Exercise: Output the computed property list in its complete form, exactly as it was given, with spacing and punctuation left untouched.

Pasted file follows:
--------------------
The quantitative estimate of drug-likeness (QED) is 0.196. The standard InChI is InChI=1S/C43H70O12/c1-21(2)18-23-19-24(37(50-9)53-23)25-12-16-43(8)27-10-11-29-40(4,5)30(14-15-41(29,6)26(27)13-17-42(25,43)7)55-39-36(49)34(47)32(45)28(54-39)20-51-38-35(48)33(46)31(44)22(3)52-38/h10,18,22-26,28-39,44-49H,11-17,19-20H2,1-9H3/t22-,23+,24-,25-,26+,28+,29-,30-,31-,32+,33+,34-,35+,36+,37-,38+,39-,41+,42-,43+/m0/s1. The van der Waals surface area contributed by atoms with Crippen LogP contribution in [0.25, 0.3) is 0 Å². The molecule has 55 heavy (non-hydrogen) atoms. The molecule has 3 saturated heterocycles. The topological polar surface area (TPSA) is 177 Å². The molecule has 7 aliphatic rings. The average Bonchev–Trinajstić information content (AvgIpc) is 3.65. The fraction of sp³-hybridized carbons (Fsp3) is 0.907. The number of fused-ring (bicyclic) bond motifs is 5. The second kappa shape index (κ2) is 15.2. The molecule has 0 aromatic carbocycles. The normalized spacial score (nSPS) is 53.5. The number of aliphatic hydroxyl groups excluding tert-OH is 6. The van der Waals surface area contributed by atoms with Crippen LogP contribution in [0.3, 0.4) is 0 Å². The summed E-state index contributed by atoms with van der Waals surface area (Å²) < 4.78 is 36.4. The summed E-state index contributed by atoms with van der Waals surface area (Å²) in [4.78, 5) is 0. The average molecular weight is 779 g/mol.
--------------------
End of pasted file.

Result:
The quantitative estimate of drug-likeness (QED) is 0.196. The standard InChI is InChI=1S/C43H70O12/c1-21(2)18-23-19-24(37(50-9)53-23)25-12-16-43(8)27-10-11-29-40(4,5)30(14-15-41(29,6)26(27)13-17-42(25,43)7)55-39-36(49)34(47)32(45)28(54-39)20-51-38-35(48)33(46)31(44)22(3)52-38/h10,18,22-26,28-39,44-49H,11-17,19-20H2,1-9H3/t22-,23+,24-,25-,26+,28+,29-,30-,31-,32+,33+,34-,35+,36+,37-,38+,39-,41+,42-,43+/m0/s1. The van der Waals surface area contributed by atoms with Crippen LogP contribution in [0.25, 0.3) is 0 Å². The molecule has 55 heavy (non-hydrogen) atoms. The molecule has 3 saturated heterocycles. The topological polar surface area (TPSA) is 177 Å². The molecule has 7 aliphatic rings. The average Bonchev–Trinajstić information content (AvgIpc) is 3.65. The fraction of sp³-hybridized carbons (Fsp3) is 0.907. The number of fused-ring (bicyclic) bond motifs is 5. The second kappa shape index (κ2) is 15.2. The molecule has 0 aromatic carbocycles. The normalized spacial score (nSPS) is 53.5. The number of aliphatic hydroxyl groups excluding tert-OH is 6. The van der Waals surface area contributed by atoms with Crippen LogP contribution in [0.3, 0.4) is 0 Å². The summed E-state index contributed by atoms with van der Waals surface area (Å²) < 4.78 is 36.4. The summed E-state index contributed by atoms with van der Waals surface area (Å²) in [4.78, 5) is 0. The average molecular weight is 779 g/mol.